“Grand Challenges in Science for a Clean Energy Future”
Dr. Cherry Murray
Director, Office of Science, Department of Energy
Friday, September 9, 2016
3:00 p.m., 32-123
Massachusetts Institute of Technology
Dr. Cherry Murray was confirmed by the Senate December 10, 2015 and sworn in December 18, 2016 as the Director of the Department of Energy’s Office of Science. Dr. Murray oversees research in the areas of advanced scientific computing, basic energy sciences, biological and environmental sciences, fusion energy sciences, high energy physics, and nuclear physics. She has responsibility not only for supporting scientific research, but also for the development, construction, and operation of unique, open-access scientific user facilities. The Office of Science manages 10 of the Department’s 17 National Laboratories.
Dr. Murray served as dean of Harvard University’s John A. Paulson School of Engineering and Applied Sciences from July 1, 2009 until December 31, 2014. She also holds Harvard’s Benjamin Pierce Professorship of Technology and Public Policy, and Professor of Physics. Dr. Murray served as Principal Associate Director for Science and Technology at Lawrence Livermore National Laboratory from 2007 to 2009 and as Deputy Director for Science and Technology from 2004 to 2007. Dr. Murray held a number of positions at Bell Laboratories, Lucent Technologies, formerly AT&T Bell Laboratories and previously Bell Telephone Laboratories, Inc. from 1978 to 2004. She began as a Member of Technical Staff within the Physical Research Laboratory and eventually finished her tenure as Senior Vice President for Physical Sciences and Wireless Research.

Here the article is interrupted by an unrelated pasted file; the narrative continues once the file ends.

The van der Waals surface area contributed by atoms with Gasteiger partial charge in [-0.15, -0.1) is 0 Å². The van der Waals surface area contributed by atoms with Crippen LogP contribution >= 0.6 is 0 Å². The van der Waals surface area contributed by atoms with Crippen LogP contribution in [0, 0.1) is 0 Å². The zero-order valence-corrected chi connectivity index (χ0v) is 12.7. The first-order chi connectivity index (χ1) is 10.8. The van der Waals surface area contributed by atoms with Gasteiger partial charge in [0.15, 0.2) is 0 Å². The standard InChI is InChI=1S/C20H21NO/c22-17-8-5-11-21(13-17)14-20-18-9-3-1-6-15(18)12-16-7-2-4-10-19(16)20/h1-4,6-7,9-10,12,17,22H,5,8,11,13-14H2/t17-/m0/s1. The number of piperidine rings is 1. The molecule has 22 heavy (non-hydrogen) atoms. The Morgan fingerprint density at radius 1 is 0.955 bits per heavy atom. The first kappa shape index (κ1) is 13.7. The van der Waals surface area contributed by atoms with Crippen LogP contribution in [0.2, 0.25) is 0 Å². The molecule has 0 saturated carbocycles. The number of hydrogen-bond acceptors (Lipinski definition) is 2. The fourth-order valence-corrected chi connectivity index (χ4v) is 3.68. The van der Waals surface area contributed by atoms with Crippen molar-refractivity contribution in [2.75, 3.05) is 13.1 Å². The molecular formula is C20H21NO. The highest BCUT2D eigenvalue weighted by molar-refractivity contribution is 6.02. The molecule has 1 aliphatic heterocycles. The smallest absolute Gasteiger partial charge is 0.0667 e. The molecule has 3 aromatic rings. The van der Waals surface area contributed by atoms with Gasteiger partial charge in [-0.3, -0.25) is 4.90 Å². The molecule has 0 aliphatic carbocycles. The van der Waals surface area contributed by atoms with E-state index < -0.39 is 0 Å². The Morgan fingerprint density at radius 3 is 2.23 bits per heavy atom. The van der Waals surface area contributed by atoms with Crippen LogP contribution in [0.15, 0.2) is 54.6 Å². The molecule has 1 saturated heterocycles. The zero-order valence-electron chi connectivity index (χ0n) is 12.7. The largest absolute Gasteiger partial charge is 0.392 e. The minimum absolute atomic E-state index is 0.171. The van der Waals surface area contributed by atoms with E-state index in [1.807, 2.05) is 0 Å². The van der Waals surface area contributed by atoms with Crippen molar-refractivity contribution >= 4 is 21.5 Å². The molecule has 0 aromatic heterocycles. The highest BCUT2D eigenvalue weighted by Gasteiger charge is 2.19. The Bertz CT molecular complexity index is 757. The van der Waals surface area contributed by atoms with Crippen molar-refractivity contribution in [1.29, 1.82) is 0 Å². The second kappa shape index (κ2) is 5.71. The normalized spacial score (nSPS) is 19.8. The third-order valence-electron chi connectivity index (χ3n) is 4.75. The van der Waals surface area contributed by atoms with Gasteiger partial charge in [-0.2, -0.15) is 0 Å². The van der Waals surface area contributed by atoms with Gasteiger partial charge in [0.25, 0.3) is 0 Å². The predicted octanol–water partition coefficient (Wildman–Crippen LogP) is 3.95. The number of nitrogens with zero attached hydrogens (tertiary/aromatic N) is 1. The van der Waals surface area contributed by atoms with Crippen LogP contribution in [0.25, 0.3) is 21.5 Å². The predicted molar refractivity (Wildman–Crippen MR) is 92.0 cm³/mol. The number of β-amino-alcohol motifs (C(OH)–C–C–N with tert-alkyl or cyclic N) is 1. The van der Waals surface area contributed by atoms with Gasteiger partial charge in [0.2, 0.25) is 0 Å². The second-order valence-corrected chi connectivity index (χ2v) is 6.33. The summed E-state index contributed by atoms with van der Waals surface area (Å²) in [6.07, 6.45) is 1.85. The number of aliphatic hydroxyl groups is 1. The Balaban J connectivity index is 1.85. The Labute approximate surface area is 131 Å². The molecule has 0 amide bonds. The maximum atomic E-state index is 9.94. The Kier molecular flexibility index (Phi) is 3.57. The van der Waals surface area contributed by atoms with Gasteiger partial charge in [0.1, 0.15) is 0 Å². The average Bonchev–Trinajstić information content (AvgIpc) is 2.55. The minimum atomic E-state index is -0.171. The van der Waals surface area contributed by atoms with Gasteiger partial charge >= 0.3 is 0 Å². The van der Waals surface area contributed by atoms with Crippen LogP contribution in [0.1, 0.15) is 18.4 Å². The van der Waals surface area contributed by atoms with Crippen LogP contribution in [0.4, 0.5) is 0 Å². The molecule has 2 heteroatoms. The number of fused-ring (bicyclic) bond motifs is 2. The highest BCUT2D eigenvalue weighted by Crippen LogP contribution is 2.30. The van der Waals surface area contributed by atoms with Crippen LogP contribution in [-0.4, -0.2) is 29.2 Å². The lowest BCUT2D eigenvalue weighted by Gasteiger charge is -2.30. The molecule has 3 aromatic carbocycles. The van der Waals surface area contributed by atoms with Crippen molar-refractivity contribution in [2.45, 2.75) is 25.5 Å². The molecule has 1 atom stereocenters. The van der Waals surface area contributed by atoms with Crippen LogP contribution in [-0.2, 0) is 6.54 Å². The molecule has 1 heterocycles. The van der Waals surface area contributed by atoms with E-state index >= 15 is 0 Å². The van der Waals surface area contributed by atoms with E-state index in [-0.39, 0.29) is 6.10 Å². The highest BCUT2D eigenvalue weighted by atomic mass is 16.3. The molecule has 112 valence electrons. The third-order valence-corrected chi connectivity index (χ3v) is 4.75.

Dr. Murray was elected to the National Academy of Sciences in 1999, the American Academy of Arts and Sciences in 2001, and the National Academy of Engineering in 2002. Dr. Murray was appointed to the National Commission on the BP Deepwater Horizon Oil Spill and Offshore Drilling in 2010. She was also awarded the National Medal of Technology and Innovation by the White House in 2014 for contributions to the advancement of devices for telecommunications, the use of light for studying matter, and for leadership in the development of the STEM workforce in the United States. Dr. Murray received a B.S. and a Ph.D. in physics from the Massachusetts Institute of Technology.